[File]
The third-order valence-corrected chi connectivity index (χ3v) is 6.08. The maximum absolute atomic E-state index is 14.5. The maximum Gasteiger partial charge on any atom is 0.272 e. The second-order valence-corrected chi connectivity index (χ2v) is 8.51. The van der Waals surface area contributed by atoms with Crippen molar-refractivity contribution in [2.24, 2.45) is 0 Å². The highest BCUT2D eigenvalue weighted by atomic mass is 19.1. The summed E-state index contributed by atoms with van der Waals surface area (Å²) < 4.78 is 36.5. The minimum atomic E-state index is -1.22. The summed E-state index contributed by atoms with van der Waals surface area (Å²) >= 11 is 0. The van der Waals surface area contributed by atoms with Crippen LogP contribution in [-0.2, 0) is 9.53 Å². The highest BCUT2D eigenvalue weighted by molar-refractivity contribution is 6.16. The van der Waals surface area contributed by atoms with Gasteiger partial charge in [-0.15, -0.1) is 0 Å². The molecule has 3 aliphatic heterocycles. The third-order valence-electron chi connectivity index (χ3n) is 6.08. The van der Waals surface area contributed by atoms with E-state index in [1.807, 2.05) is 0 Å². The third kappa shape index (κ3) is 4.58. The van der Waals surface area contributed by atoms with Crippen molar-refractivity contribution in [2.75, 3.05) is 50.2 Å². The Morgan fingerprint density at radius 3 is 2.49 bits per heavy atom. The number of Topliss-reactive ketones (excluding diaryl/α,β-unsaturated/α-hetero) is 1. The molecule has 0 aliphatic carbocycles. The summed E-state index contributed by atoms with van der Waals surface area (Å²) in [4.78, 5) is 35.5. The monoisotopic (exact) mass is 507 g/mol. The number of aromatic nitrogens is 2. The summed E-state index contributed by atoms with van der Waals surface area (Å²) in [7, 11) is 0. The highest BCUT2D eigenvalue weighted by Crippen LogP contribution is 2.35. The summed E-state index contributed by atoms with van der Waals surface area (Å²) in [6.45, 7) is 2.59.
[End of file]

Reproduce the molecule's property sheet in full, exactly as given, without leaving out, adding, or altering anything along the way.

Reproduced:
The third-order valence-corrected chi connectivity index (χ3v) is 6.08. The maximum absolute atomic E-state index is 14.5. The maximum Gasteiger partial charge on any atom is 0.272 e. The second-order valence-corrected chi connectivity index (χ2v) is 8.51. The van der Waals surface area contributed by atoms with Crippen molar-refractivity contribution in [2.24, 2.45) is 0 Å². The highest BCUT2D eigenvalue weighted by atomic mass is 19.1. The summed E-state index contributed by atoms with van der Waals surface area (Å²) < 4.78 is 36.5. The minimum atomic E-state index is -1.22. The summed E-state index contributed by atoms with van der Waals surface area (Å²) >= 11 is 0. The van der Waals surface area contributed by atoms with Crippen LogP contribution in [-0.2, 0) is 9.53 Å². The highest BCUT2D eigenvalue weighted by molar-refractivity contribution is 6.16. The van der Waals surface area contributed by atoms with Gasteiger partial charge in [-0.15, -0.1) is 0 Å². The molecule has 3 aliphatic heterocycles. The third-order valence-electron chi connectivity index (χ3n) is 6.08. The van der Waals surface area contributed by atoms with E-state index in [1.807, 2.05) is 0 Å². The third kappa shape index (κ3) is 4.58. The van der Waals surface area contributed by atoms with Crippen molar-refractivity contribution in [2.75, 3.05) is 50.2 Å². The Morgan fingerprint density at radius 3 is 2.49 bits per heavy atom. The number of Topliss-reactive ketones (excluding diaryl/α,β-unsaturated/α-hetero) is 1. The molecule has 0 aliphatic carbocycles. The summed E-state index contributed by atoms with van der Waals surface area (Å²) in [4.78, 5) is 35.5. The monoisotopic (exact) mass is 507 g/mol. The number of aromatic nitrogens is 2. The summed E-state index contributed by atoms with van der Waals surface area (Å²) in [7, 11) is 0. The highest BCUT2D eigenvalue weighted by Crippen LogP contribution is 2.35. The summed E-state index contributed by atoms with van der Waals surface area (Å²) in [6.45, 7) is 2.59.